The tinkerer in me just couldn’t stay away. I saw a reference on Linux Weekly News to DietLinux and had to look at it.
DietLinux is an example of a Linux distribution that can’t properly be called GNU/Linux, because the majority of its userspace didn’t come from the GNU project. GNU’s libc–the main API for Unixish systems, and I’ll call Linux a Unix just to hack off SCO–is replaced with an alternative, trimmed-down libc called dietlibc. It’s not feature-complete but it’s tiny. Those of you who programmed casually in the 1980s and 1990s probably remember a day when you could write a fairly sophisticated program in a few kilobytes. Under modern operating systems, a simple program that simply emits “Hello, world!” can take up 32K or more. Using dietlibc instead of GNU’s libc shrinks that program back down to a couple of kilobytes.

The majority of DietLinux’s userspace comes from Felix von Leitner, the author of dietlibc. Von Leitner reimplemented init–the program that bootstraps a Unix system once the kernel is loaded–and getty, which is the program that handles text-based logins. These unglamorous programs can eat up a fair chunk of memory, and since Unix systems typically go for long periods of time without being rebooted, it’s a bit of a waste unless you need certain features provided by the more traditional init and getty programs. He also wrote replacements for several standard utilities.

Obviously, not every program in the world designed for glibc will compile and run under dietlibc, so DietLinux won’t ever be a complete general-purpose distribution. But for network infrastructure glue-type servers providing services like firewalling, DNS and DHCP (all of which already function), it would be perfect.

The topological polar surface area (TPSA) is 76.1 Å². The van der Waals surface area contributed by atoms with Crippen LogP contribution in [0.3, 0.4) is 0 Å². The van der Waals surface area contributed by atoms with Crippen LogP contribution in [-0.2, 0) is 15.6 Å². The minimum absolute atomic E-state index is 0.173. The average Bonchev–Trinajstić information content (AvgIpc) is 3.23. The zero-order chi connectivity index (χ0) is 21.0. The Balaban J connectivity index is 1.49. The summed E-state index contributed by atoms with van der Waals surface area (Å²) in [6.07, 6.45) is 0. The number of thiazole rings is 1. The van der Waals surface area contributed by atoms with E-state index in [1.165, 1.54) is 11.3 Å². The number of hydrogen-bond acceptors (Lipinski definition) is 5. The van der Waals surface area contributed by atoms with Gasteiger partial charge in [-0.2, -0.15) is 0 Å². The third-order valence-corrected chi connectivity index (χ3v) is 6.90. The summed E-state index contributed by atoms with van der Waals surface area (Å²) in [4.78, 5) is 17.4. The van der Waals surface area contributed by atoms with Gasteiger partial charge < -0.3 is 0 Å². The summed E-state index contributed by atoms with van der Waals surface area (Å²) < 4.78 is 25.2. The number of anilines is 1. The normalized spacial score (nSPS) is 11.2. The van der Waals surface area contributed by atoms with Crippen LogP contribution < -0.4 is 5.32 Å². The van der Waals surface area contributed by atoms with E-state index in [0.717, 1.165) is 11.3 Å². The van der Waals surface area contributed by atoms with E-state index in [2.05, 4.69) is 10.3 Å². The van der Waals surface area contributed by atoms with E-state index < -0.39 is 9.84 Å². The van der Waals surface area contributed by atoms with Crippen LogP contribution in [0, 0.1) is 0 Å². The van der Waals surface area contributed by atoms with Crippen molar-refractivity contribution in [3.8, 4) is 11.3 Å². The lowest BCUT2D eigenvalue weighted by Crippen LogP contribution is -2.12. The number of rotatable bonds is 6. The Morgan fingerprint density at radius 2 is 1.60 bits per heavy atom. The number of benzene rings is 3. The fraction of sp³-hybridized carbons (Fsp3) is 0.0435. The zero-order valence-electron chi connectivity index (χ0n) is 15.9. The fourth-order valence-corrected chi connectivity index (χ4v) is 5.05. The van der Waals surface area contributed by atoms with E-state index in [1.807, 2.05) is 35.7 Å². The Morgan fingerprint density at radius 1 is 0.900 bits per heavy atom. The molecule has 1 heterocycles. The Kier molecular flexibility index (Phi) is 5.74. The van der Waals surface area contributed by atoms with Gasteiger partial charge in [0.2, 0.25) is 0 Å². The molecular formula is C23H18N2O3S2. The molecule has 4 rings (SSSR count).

I don’t know what the future plans for DietLinux are. The asmutils provide an impressive number of userspace and server utilities, written in assembly language with very low overhead, and would appear to be a nice complement to DietLinux’s infrastructure. Their use would limit DietLinux to x86, however. And the text editor e3 is tiny, full-featured, and emulates keybindings for vi, emacs, WordStar, and Pico, so it’s friendly to pretty much any command-line jockey regardless of heritage and takes little space.

It’s also not a newbie distribution. Installation requires a fair bit of skill and pretty much requires an existing Linux system to bootstrap it.

But it’s definitely something I want to keep an eye on. I’m highly tempted to put it on one of my 486s. I just wish I had more time to mess around with it.